The five best exercises to do during pregnancy

When you’re pregnant, it can be hard to know how to stay active safely.

Which forms of fitness are beneficial, and which moves should be avoided?

It’s important to say, first of all, that every woman is different, and no two pregnancies will be exactly the same – so always speak to your doctor before trying anything new while you’re expecting.

But once you’ve had the sign-off, the best place to start would be these five moves recommended by expert Pilates instructor and founder of The Bump Plan, Hollie Grant.

Hollie says there are some key areas of the body that are essential to train during pregnancy to help maintain good posture, reduce your risk of pregnancy related lower back pain, and ensure you’re strong and functional for when your baby arrives.

These are the glutes, upper back extensors, transverse abdominis, and the pelvic floor.

Here are Hollie’s top five exercises for engaging these areas of the body during pregnancy:

Bend and extend

This exercise keeps the glutes and hamstrings active, whilst challenging your back extensors.

Stand with your feet hip width apart and parallel, knees soft, pelvis neutral and shoulders back and down.

Bring your hands to prayer position at your chest. Inhale and bow forward, hinging from your hips, as far as your hamstrings will allow and maintaining a neutral spine.

You don’t want to go lower than hip height. Exhale to press the feet into the ground and slowly return to the start position.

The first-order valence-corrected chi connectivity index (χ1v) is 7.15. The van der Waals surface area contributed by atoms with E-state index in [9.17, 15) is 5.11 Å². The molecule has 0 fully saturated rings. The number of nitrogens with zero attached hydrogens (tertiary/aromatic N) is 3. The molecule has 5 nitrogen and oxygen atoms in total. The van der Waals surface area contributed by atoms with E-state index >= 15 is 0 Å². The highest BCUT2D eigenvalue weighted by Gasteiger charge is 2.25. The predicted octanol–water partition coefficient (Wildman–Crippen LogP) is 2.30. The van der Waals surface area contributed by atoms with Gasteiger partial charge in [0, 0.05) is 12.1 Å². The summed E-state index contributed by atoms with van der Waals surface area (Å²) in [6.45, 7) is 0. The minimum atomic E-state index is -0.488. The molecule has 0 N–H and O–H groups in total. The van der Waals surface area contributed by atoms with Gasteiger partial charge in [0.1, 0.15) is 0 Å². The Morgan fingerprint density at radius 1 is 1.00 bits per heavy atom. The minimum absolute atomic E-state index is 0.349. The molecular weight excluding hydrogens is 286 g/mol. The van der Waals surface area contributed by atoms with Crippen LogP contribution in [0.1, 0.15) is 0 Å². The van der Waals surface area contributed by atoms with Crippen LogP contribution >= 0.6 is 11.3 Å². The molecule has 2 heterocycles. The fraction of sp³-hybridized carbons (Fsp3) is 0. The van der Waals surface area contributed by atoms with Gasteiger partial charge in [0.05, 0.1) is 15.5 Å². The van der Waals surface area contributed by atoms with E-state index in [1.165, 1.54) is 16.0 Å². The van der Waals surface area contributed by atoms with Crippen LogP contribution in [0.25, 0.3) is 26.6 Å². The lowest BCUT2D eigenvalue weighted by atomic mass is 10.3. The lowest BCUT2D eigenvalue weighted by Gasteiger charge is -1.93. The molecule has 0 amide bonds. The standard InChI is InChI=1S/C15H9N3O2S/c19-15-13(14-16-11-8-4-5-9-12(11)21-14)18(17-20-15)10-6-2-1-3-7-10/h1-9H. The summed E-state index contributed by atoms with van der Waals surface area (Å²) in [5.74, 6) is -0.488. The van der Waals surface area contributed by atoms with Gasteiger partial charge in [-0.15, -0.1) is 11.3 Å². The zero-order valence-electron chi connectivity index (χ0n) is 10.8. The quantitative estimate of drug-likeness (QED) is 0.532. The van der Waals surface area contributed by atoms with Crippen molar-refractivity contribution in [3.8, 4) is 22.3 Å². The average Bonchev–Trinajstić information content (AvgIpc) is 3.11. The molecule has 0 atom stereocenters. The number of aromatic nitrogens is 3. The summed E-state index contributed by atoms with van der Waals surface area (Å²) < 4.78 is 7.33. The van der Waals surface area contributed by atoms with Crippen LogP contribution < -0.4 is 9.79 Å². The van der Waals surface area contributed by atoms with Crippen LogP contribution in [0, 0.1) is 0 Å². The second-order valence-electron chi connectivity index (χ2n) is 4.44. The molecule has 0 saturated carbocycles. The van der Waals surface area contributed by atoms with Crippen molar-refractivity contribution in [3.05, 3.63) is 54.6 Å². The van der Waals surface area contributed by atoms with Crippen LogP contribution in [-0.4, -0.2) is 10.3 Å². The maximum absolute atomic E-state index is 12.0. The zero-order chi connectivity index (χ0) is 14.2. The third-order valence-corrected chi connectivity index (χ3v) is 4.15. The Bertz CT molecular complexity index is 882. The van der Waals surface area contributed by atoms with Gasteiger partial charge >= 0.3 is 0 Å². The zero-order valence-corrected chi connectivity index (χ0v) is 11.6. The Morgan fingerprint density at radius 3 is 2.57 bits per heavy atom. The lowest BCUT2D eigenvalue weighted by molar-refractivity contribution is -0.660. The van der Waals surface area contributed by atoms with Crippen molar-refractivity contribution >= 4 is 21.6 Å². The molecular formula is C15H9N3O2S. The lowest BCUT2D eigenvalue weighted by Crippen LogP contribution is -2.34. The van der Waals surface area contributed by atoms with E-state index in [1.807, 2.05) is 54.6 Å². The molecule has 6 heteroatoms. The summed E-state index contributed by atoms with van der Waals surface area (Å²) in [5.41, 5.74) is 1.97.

Repeat for 12-14 reps.


This exercise activates the transverse abdominis muscle and the pelvic floor, both important for stability of the spine.

Start on hands and knees with your spine neutral. Allow your tummy to relax. Imagine a zip running from your back passage, past your front passage, along your bump and ending at your boobs.

Inhale to prepare and as you exhale imagine zipping yourself up. You should be feeling your back passage close, then your front passage close, and then your bump rise up slightly. Inhale to release.

Repeat for 12-14 reps.


Great for the upper back extensors which have a huge demand placed on them when your baby arrives.

Sit on the floor in a comfortable position with your spine neutral, eye line forward and fingers to temples, elbows wide.

Imagine there is a spider on the wall directly in front of you. Inhale and watch the spider climb up the wall towards the ceiling.

As you take your eyes up allow the spine to follow.

You’re aiming to lengthen out your upper back (don’t arch your lower back). Exhale to slowly return to neutral.

Repeat for 8-10 reps.

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